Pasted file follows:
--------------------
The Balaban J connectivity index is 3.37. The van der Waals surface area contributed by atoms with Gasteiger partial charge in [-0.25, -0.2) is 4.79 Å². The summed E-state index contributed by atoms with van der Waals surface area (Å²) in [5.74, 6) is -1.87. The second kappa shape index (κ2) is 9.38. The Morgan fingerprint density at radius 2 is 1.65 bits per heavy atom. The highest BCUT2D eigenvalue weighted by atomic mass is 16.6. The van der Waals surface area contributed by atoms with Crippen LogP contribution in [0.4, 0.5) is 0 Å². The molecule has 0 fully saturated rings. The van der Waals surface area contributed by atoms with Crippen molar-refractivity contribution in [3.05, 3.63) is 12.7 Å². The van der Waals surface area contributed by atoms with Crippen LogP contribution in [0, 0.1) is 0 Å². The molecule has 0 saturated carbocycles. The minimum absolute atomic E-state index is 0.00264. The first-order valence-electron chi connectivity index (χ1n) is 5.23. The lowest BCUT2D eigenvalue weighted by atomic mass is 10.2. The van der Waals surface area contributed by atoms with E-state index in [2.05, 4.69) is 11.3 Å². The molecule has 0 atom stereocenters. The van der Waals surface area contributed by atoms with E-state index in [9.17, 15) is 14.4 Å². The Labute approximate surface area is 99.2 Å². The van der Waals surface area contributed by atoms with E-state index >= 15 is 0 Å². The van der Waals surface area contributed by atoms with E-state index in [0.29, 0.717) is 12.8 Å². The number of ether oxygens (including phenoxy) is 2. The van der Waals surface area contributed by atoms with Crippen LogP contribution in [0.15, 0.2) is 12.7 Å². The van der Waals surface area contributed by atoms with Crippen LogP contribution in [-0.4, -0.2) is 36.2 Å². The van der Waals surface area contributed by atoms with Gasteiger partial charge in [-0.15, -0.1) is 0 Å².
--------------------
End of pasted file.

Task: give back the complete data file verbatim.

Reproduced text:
The Balaban J connectivity index is 3.37. The van der Waals surface area contributed by atoms with Gasteiger partial charge in [-0.25, -0.2) is 4.79 Å². The summed E-state index contributed by atoms with van der Waals surface area (Å²) in [5.74, 6) is -1.87. The second kappa shape index (κ2) is 9.38. The Morgan fingerprint density at radius 2 is 1.65 bits per heavy atom. The highest BCUT2D eigenvalue weighted by atomic mass is 16.6. The van der Waals surface area contributed by atoms with Crippen LogP contribution in [0.4, 0.5) is 0 Å². The molecule has 0 fully saturated rings. The van der Waals surface area contributed by atoms with Crippen molar-refractivity contribution in [3.05, 3.63) is 12.7 Å². The van der Waals surface area contributed by atoms with Crippen LogP contribution in [0, 0.1) is 0 Å². The molecule has 0 saturated carbocycles. The minimum absolute atomic E-state index is 0.00264. The first-order valence-electron chi connectivity index (χ1n) is 5.23. The lowest BCUT2D eigenvalue weighted by atomic mass is 10.2. The van der Waals surface area contributed by atoms with E-state index in [2.05, 4.69) is 11.3 Å². The molecule has 0 atom stereocenters. The van der Waals surface area contributed by atoms with E-state index in [9.17, 15) is 14.4 Å². The Labute approximate surface area is 99.2 Å². The van der Waals surface area contributed by atoms with E-state index >= 15 is 0 Å². The van der Waals surface area contributed by atoms with E-state index in [0.29, 0.717) is 12.8 Å². The number of ether oxygens (including phenoxy) is 2. The van der Waals surface area contributed by atoms with Crippen LogP contribution in [0.15, 0.2) is 12.7 Å². The van der Waals surface area contributed by atoms with Crippen LogP contribution in [-0.4, -0.2) is 36.2 Å². The van der Waals surface area contributed by atoms with Gasteiger partial charge in [-0.15, -0.1) is 0 Å².